Big plays, production dwindle for Lions' Jones

Justin Rogers
The Detroit News

Allen Park — One month into the season, Marvin Jones looked like one of the biggest steals of free agency. But too often recently, the Detroit Lions wide receiver has been a ghost.

Through four games, Jones was leading the NFL with 482 yards, racking up most of the yardage with big plays. But after posting a career-high 205 yards in Week 3 against the Green Bay Packers, he hasn’t topped the century mark since, averaging fewer than 40 the past 10 games. He's arguably coming off his worst outings, catching one of the seven passes thrown his way for 16 yards.

There’s a natural ebb and flow to the Lions’ offense, given the quantity and quality of the offensive weapons on the roster. The team is the fifth in league history to have five players record 50 or more receptions in a season. Still, Jones’ valley of production has lasted beyond what can be considered normal.

“I don’t think that there’s any specific recipe,” Lions coach Jim Caldwell said when asked what it would take to get Jones more involved. “We took a couple shots at him down the field the other day, and I think just stay with your progression, that’s what I’ll tell (quarterback Matthew Stafford). If he’s open deep, you get it to him if you’ve got an opportunity. If not, work your way down your progression. You don’t try to force anything that’s for sure.”

When he was posting big numbers to start the year, the Lions were aggressively taking downfield shots to Jones, targeting him on 11 deep passes the first three games. Through four contests, he led the NFL with nine receptions for 20 or more yards.

“I mean you have to try and create chunk plays in this league, it’s the easiest way to score points,” Stafford said. “You know, you look at drives that have 20-yard plays in them or more, the likelihood of scoring points in those drives are obviously a lot higher.”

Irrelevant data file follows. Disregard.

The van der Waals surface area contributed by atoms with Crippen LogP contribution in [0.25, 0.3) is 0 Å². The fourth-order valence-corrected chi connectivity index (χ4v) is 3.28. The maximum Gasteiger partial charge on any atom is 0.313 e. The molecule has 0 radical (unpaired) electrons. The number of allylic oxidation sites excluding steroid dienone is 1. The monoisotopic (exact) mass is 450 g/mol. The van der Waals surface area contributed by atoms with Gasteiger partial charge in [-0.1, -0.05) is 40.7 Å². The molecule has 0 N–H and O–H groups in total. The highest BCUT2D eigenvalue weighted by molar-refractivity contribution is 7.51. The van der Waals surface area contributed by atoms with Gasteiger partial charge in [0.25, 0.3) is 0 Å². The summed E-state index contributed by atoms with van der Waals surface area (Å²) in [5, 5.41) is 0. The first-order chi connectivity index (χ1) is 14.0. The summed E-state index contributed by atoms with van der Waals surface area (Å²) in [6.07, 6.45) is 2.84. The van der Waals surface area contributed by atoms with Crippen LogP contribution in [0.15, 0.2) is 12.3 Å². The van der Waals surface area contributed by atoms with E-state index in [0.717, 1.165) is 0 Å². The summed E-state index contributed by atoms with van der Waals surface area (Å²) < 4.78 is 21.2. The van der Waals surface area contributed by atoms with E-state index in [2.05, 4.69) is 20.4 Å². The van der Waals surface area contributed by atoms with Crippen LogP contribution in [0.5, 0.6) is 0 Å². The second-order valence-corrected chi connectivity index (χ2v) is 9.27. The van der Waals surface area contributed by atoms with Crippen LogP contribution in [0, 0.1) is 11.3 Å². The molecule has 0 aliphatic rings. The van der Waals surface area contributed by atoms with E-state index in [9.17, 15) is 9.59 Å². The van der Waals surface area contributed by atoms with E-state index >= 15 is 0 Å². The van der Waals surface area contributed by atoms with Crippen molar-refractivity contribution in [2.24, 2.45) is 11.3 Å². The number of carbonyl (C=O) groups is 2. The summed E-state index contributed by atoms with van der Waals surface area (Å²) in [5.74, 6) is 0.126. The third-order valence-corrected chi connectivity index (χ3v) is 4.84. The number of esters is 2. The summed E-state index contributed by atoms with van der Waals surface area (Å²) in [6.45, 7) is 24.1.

Detroit hasn’t abandoned those deep attempts to Jones, but they’re definitely fewer and further between — 15 in the past 12 games. He’s caught four and drew pass interference penalties on two others.

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There are a lot of factors that could be causing Jones’ decline. First and foremost, defenses respect him  more now. He doesn’t have a traditional, dominant No. 1 receiver — like A.J. Green in Cincinnati — to command the attention of opposing defenses. That means tougher assignments for Jones.

And some of the changes are schematic. He’s seeing more press-man coverage on the outside, which the lanky 6-foot-2 receiver has struggled to consistently beat.

“I think there’s been situations where he’s done a little bit of both,” Caldwell said. “I think he’s gotten off and made plays, there’s been some times where he hasn’t. That goes for every guy that we have.

“He’s capable and I think he’s shown that he’s capable. He can also catch it in the crowd when he has to, so I think he has the ability to do so.”

Mounting injuries also can’t be ignored. Jones has missed practice time with four different lower body injuries this season – hamstring, foot, thigh and quad. The thigh injury sidelined him a game, and combined, it’s fair to assume they’ve hindered his ability to get open as easily as he did during the season.

The Lions don’t typically talk about injuries or their impact, but when Jones was sought for comment, he asked to delay the interview until after treatment and didn’t return before the end of the 45-minute window of availability.

Even though Jones has struggled to come anywhere close to maintaining the breakneck pace he set out the gate, it’s difficult to argue his signing wasn’t the right move for the Lions in the aftermath of Calvin Johnson’s retirement.

The team could certainly do much worse than 900 yards and four touchdowns for $8 million per season. And we’ve seen the potential, the Lions just have to find a way to get more out of the receiver more consistently.

This week would be a good start. Jones had his way with the Packers earlier this season and the Lions could desperately use a similar performance this Sunday as the team seeks to win the NFC North.

Lions vs. Packers

When: Sunday, 8:30 p.m.

Where: Ford Field

TV / radio: NBC / WJR 760

Records: Both teams 9-6

Line: Packers by 3

At stake: Winner is NFC North champion. Loser will make playoffs if Washington loses to the New York Giants.